Here’s something you never thought about !
During a major solar flare, you can get a chest X-rays worth of radiation for free. It’s a bigger problem than you might imagine, and one that worries airline crews and frequent-flyers too.
Calculate your dosage using the CARI-6 resource at the Civil Aerospace Medical Institute!
Congressional Testimony – On October 30, 2003 the House of Representatives, Subcommittee on Environment, Technology and Standards convened a session ‘What is Space Weather and who should forecast it?’. The following is an excerpt of the testimony by Captain Hank Krakowski, Vice President of Corporate Safety, Quality Assurance and Security, United Airlines:
“Safety is always our number one priority at United Airlines. Toward that end, while polar routing provides a tremendous advantage of time and convenience for our customers, everyone on these flights could be exposed to potential safety risks that did not exist when flying at the lower latitudes… In our five years of flying over the North Pole, United has found the need to alter flight plans on an average of two to three times per month. In some cases, when the event is severe, as we have recently experienced, we will alter flights sometimes already in the air. The current chart depicts an event which occurred on October 24, our flight 895 between Chicago and Hong Kong, was planning to fly the polar route. We replanned the route away from the North Pole due to an R3 solar event. This routing took an additional 30 minutes of time. We had to burn 3,000 extra gallons of gas, and it cost United Airlines $10,000 to operate–more to operate that given flight. We do this regularly, if needed. Mr. Chairman, United works with numerous government agencies from the FAA to the TSA. NOAA and the SEC distinguish themselves, in our opinion, by being an exceptionally transparent and customer-oriented partner with the airlines. I have personally visited the SEC in Boulder and can attest to the talent and professionalism of their staff. We are concerned that a reduction in funding could damage this important source of real-time safety information for our company. We also are concerned that transferring the operation to another federal agency could cause a disruption, degradation, or even filtering of information. We urge you to support this program and seriously consider the ramifications associated with the change of oversight. We operate polar flights every day. A degradation of performance of this entity would cause us to become overly conservative in our flight planning, which would be costly.”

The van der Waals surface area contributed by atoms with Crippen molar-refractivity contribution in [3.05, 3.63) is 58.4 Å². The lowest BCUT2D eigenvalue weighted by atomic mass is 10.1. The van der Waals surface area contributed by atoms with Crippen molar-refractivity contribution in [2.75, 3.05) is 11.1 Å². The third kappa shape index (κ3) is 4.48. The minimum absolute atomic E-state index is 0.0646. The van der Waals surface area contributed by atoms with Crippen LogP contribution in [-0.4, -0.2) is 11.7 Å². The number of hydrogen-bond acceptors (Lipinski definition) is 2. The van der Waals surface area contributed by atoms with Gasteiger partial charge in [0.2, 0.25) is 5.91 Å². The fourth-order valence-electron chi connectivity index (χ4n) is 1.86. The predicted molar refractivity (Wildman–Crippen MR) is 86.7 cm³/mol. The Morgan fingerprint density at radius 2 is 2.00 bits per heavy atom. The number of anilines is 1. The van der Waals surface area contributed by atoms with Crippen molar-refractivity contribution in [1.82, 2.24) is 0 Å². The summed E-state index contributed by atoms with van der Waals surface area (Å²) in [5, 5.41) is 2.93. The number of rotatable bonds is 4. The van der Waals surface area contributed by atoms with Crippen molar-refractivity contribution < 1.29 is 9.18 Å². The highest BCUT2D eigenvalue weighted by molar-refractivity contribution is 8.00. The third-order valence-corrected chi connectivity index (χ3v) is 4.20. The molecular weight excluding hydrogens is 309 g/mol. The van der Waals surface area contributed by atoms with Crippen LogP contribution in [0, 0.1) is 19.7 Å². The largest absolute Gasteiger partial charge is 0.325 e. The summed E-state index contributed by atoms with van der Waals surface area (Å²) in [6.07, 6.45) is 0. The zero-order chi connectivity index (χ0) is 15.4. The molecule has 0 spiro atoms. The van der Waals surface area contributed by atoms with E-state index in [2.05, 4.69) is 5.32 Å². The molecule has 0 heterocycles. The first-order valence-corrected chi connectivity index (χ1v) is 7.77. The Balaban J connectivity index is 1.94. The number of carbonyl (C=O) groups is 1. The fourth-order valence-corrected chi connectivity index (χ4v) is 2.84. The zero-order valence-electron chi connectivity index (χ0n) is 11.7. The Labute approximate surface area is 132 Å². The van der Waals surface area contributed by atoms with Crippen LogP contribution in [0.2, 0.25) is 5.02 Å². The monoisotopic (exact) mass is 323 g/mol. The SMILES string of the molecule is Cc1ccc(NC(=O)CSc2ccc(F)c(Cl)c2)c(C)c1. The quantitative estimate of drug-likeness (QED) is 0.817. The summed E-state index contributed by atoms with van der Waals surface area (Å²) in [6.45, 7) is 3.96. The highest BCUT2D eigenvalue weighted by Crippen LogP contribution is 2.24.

Health Canada – In 2002 the Canadian health Agency made some recommendations about the risks of radiation exposure during air travel. They estimate that 1000 hours of flying per year for 30 years increases your cancer rate by 1%. This is compared to a 25% cancer probability for an average person during the same time. As for cancer or other prenatal problems, they consider a 200-hour air travel limit just to be safe, which represents by their reckoning the ‘variation’ in natural background exposure on the ground.
World Health Organization – In their ‘International Travel and Health’ report, cite a dosage rate of 0.1 – 0.3 milliRem/hr (1-3 microSv/hr) for short trips, and 0.5 milliRem/hr (5 microSv/hr) for long trips. The International Commission on Radiological Protection sets a limit of 200 milliRem per year (2 milliSv per year) as the limit for ‘safe’ exposure. This means that you would have to take 400 hours of air travel on ‘long’ trips each year to still be considered ‘safe’.
Solar Flares and Air Travel – The Health Physics Society in 2004 considers the 40-60 milliRem you might get in a severe solar flare to be a minor additional dosage on par with getting one extra chest X-ray a year, and far less than a CT scan. During what they term ‘normal solar weather conditions’, a flight from the USA to Australia would add only 7 milliRem to your natural background dosage of 250-300 mRem. A trip from the USA to Japan following the polar route would give you 8.5 milliRem. They also state that a fetus will not be affected, despite normal maternal concerns, because actual studies of pregnant flight crew members show no identifiable defects above the normal rates.
Federal Aviation Advisory Circular – Published in 1990 (AC120-61) summarizes the then-known radiation conditions at flight altitudes. They cite typical ground level backgrounds of 0.006 milliRem/hr (0.06 microSeiverts/hr) and at altitudes of 35,000 feet a dosage rate of 0.6 milliRem/hr. Depending on the types of air routs involved in a typical 950-hour per year career, the total dosages were in the range 20 to 910 milliRem. The recommended annual exposure by the EPA is 5 Rem per year, so flight are well under the EPA limit for safe travel. The FAA estimated that, at the dosages encountered by flight crews, the excess cancer rate for 20 years of travel is 6 cases in 1000 crew members. For all other cancer risks the estimate is 220 per 1000, so the cancer risk in this population is only increased by 6/220 or 3%.